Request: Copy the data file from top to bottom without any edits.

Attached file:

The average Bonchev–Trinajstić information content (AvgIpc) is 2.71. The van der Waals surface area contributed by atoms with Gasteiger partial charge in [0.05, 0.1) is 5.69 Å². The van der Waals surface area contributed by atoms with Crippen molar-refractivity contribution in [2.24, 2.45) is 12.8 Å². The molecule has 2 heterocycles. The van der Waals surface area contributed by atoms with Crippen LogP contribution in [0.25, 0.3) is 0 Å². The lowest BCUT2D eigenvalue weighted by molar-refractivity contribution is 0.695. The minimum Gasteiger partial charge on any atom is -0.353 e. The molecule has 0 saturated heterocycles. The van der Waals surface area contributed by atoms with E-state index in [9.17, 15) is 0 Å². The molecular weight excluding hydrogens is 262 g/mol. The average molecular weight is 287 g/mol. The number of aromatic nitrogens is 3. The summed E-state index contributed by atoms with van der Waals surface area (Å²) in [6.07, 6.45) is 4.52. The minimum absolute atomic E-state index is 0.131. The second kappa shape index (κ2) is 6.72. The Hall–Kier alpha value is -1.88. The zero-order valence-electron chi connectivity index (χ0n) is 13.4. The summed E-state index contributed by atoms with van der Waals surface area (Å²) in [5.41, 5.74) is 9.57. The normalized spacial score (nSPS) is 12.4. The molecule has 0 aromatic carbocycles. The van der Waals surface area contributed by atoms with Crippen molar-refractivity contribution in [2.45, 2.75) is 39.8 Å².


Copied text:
The average Bonchev–Trinajstić information content (AvgIpc) is 2.71. The van der Waals surface area contributed by atoms with Gasteiger partial charge in [0.05, 0.1) is 5.69 Å². The van der Waals surface area contributed by atoms with Crippen molar-refractivity contribution in [2.24, 2.45) is 12.8 Å². The molecule has 2 heterocycles. The van der Waals surface area contributed by atoms with Crippen LogP contribution in [0.25, 0.3) is 0 Å². The lowest BCUT2D eigenvalue weighted by molar-refractivity contribution is 0.695. The minimum Gasteiger partial charge on any atom is -0.353 e. The molecule has 0 saturated heterocycles. The van der Waals surface area contributed by atoms with E-state index in [9.17, 15) is 0 Å². The molecular weight excluding hydrogens is 262 g/mol. The average molecular weight is 287 g/mol. The number of aromatic nitrogens is 3. The summed E-state index contributed by atoms with van der Waals surface area (Å²) in [6.07, 6.45) is 4.52. The minimum absolute atomic E-state index is 0.131. The second kappa shape index (κ2) is 6.72. The Hall–Kier alpha value is -1.88. The zero-order valence-electron chi connectivity index (χ0n) is 13.4. The summed E-state index contributed by atoms with van der Waals surface area (Å²) in [5.41, 5.74) is 9.57. The normalized spacial score (nSPS) is 12.4. The molecule has 0 aromatic carbocycles. The van der Waals surface area contributed by atoms with Crippen molar-refractivity contribution in [2.45, 2.75) is 39.8 Å².